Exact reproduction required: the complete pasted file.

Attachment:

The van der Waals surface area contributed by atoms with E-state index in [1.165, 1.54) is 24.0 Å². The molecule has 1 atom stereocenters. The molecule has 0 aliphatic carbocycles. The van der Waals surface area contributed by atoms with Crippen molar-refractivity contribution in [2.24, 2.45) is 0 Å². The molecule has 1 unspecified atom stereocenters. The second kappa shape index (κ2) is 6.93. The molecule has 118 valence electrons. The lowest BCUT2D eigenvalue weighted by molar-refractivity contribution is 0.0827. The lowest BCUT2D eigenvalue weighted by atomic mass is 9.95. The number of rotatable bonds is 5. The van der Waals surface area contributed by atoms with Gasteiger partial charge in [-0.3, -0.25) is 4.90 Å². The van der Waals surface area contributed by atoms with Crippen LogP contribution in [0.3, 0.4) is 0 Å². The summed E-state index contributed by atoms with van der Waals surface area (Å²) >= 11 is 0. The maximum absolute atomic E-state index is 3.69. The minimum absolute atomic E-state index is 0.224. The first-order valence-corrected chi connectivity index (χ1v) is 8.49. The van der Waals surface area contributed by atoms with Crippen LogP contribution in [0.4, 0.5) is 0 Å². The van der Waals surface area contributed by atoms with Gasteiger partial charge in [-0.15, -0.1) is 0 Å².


The van der Waals surface area contributed by atoms with E-state index in [1.165, 1.54) is 24.0 Å². The molecule has 1 atom stereocenters. The molecule has 0 aliphatic carbocycles. The van der Waals surface area contributed by atoms with Crippen molar-refractivity contribution in [2.24, 2.45) is 0 Å². The molecule has 1 unspecified atom stereocenters. The second kappa shape index (κ2) is 6.93. The molecule has 118 valence electrons. The lowest BCUT2D eigenvalue weighted by molar-refractivity contribution is 0.0827. The lowest BCUT2D eigenvalue weighted by atomic mass is 9.95. The number of rotatable bonds is 5. The van der Waals surface area contributed by atoms with Gasteiger partial charge in [-0.3, -0.25) is 4.90 Å². The van der Waals surface area contributed by atoms with Crippen LogP contribution in [0.3, 0.4) is 0 Å². The summed E-state index contributed by atoms with van der Waals surface area (Å²) >= 11 is 0. The maximum absolute atomic E-state index is 3.69. The minimum absolute atomic E-state index is 0.224. The first-order valence-corrected chi connectivity index (χ1v) is 8.49. The van der Waals surface area contributed by atoms with Crippen LogP contribution in [0.4, 0.5) is 0 Å². The van der Waals surface area contributed by atoms with Gasteiger partial charge in [-0.15, -0.1) is 0 Å².